The University of Louisville football team hit the practice field on Wednesday afternoon, continuing their preparation for their impending home meeting with ACC foe Wake Forest on Saturday. The game will mark the first home game for the Cardinals since their 66-21 win over Murray State three weeks ago, on Sept. 6.
Defensive coordinator Todd Grantham and senior defensive back Terell Floyd spoke with the media after practice, previewing Wake Forest, and taking the time to answer questions about the team's preparation and a handful of other topics.
Wake Forest will mark the Cardinals' third ACC game of the season. The Cardinals opened with a 31-13 victory over Miami on Sept. 1, and dropped a 23-21 decision to Virginia two weeks ago. As does every opponent on the schedule, the Demon Deacons (2-2 overall; 0-0 ACC) will pose a new task for the Louisville defense- namely a fast-paced offense that features a dual-threat quarterback, something the Cards have yet to see."Like with most college teams, they're a tempo team," Grantham said of Wake's offense. "With the read zone stuff, you've got a quarterback who can run it a well as hand it off, so you've got to be disciplined there." For third time this season, the Cardinals will face a true freshman quarterback, in the Deacons' Wolford. Wolford has both struggled and excelled in spots this season, passing for 883 yard and six scores through four games, but also tossing seven interceptions.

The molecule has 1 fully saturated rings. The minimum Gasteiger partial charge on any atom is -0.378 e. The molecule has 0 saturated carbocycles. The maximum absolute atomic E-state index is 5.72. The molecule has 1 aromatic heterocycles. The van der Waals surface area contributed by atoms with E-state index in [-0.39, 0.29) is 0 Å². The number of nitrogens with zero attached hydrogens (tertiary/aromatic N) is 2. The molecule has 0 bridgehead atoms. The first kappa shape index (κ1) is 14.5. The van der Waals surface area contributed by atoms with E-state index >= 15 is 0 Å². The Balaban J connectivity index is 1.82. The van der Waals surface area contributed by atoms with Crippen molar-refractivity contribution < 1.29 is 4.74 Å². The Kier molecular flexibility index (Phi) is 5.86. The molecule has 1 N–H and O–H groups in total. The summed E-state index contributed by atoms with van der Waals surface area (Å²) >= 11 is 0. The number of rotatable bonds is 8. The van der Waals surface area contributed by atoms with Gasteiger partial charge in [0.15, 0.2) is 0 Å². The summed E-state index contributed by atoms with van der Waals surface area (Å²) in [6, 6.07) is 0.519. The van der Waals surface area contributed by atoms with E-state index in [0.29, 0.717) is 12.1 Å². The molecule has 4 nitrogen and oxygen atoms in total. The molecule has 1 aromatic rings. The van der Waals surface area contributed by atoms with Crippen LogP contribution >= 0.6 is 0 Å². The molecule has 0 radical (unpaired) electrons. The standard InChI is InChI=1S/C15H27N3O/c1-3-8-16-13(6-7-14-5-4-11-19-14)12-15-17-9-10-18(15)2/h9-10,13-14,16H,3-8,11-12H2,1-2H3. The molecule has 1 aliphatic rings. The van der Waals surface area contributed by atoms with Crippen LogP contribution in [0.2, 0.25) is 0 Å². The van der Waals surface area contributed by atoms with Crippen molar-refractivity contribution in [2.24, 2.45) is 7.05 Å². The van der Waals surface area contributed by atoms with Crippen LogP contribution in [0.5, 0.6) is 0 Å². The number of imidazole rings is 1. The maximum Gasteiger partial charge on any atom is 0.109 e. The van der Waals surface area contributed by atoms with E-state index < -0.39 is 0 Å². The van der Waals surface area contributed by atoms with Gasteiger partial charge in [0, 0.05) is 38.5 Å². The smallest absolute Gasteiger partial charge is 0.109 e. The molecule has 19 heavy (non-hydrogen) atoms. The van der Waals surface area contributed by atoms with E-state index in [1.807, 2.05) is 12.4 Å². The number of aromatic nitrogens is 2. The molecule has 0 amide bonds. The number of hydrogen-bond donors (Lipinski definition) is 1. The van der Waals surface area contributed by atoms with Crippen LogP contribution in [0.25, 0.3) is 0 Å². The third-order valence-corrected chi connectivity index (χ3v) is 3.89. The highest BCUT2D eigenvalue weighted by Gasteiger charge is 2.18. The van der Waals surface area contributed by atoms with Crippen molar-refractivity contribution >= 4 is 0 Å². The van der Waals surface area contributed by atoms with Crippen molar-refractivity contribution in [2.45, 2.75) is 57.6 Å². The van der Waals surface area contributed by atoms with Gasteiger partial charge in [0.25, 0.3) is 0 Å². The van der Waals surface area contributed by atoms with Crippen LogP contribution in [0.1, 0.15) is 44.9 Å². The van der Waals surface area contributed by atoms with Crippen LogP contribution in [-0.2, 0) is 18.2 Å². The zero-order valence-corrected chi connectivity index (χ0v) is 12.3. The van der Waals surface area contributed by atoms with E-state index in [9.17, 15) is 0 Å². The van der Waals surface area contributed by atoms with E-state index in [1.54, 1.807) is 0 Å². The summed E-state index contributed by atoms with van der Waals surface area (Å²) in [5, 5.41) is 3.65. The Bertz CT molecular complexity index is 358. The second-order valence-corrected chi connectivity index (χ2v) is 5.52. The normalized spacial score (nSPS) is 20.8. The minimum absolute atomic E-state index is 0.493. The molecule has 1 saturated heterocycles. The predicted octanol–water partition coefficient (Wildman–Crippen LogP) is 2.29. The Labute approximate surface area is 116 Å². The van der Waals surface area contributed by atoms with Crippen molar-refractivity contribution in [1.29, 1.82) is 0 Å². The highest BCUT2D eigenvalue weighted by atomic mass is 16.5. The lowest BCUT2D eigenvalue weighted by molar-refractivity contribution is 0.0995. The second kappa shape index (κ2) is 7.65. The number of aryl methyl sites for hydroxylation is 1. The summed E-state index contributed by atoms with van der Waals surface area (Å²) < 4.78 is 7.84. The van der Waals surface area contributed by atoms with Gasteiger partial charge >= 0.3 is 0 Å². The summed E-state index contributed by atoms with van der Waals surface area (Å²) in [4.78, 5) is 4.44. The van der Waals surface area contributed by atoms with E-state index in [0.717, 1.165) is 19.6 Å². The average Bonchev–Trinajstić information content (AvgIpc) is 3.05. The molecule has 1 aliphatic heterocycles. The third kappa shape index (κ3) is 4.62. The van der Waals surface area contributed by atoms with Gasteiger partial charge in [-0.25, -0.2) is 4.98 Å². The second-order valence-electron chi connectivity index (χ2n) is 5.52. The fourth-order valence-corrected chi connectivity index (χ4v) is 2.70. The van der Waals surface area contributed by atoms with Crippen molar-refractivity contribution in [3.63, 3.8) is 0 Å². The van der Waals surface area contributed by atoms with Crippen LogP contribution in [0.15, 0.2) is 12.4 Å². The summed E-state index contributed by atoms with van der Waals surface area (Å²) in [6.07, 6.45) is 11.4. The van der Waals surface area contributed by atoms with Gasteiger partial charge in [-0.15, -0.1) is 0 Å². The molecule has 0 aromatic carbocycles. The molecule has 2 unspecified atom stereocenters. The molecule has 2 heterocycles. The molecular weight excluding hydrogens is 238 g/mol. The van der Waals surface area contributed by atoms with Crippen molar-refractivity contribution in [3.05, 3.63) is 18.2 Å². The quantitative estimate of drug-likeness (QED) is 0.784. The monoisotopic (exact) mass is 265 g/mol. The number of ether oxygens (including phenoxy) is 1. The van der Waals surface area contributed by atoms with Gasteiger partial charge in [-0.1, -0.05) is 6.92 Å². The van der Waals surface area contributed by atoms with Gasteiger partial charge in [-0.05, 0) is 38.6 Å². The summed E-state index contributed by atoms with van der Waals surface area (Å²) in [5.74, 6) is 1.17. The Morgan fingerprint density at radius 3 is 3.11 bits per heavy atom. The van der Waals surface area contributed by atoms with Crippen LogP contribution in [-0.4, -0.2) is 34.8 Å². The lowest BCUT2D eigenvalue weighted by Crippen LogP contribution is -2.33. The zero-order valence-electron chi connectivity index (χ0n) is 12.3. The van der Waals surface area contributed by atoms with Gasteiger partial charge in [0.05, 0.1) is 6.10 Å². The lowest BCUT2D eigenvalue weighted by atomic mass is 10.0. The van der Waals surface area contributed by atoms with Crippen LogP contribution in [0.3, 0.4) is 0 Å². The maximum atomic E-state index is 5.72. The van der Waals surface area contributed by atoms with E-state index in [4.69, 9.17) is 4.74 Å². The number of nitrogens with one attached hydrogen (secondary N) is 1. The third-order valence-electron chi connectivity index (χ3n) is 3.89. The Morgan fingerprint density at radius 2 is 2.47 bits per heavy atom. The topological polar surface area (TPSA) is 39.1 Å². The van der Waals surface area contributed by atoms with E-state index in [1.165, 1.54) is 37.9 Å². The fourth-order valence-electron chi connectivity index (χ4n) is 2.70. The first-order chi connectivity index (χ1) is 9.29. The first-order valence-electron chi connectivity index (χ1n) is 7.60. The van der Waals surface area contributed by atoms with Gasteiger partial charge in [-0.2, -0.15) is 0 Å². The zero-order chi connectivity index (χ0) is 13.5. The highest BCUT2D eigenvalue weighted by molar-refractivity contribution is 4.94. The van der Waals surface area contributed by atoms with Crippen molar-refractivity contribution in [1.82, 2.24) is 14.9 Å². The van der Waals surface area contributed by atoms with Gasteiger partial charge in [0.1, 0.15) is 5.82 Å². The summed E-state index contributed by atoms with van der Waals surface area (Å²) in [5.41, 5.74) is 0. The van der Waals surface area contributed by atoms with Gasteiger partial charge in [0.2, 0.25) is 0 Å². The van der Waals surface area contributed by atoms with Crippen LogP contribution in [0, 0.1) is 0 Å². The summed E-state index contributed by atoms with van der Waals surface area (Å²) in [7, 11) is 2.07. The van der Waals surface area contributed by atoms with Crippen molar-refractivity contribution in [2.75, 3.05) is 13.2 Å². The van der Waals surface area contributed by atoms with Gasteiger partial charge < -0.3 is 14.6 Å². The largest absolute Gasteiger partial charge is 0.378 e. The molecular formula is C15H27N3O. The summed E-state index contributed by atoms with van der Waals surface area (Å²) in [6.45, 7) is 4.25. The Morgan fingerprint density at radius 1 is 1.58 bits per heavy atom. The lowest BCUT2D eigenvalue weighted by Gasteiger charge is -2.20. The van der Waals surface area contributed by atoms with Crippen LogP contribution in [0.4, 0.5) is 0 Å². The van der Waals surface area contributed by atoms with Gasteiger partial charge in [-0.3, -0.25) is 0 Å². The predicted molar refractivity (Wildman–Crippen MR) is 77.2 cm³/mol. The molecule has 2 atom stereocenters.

Preparing for a quarterback with only four games of film creates a limited sample size for opposing defenses. But it's a challenge that Grantham says the team has adjusted to through the early part of the season.
"You don't have as much tape to watch guys and that kind of thing," Grantham said of facing a newcomer. "And generally speaking, those guys are really trying to build as the season goes with what they're doing so you always see things added each week, whereas a guy who's a little bit older, you can go back on some tape and see things."
For Grantham, though, the success or failure of the Cardinals in this familiar situation rides on the team's execution.
"So again, really, it kind of goes back to us and how we play and what we do. That needs to be the focus- us doing our job and taking care of our business."
Grantham also took time to talk about two Cardinals who have helped the defense thrive through the first four games: defensive end Lorenzo Mauldin and safety Gerod Holliman.
In his first year in Grantham's 3-4 defense, Mauldin has transitioned seamlessly from his traditional role as a pass-rusher to his new duty as an outside linebacker. Through four games, Mauldin has collected 18 tackles, the team's second-highest total. The senior wrecked havoc in last weekend's 34-3 victory at Florida International, making a season-high three tackles for loss.
Grantham attributed Mauldin's early-season success to his physical ability, and also noted that Lozo's impact has stretched far beyond the stat-sheet.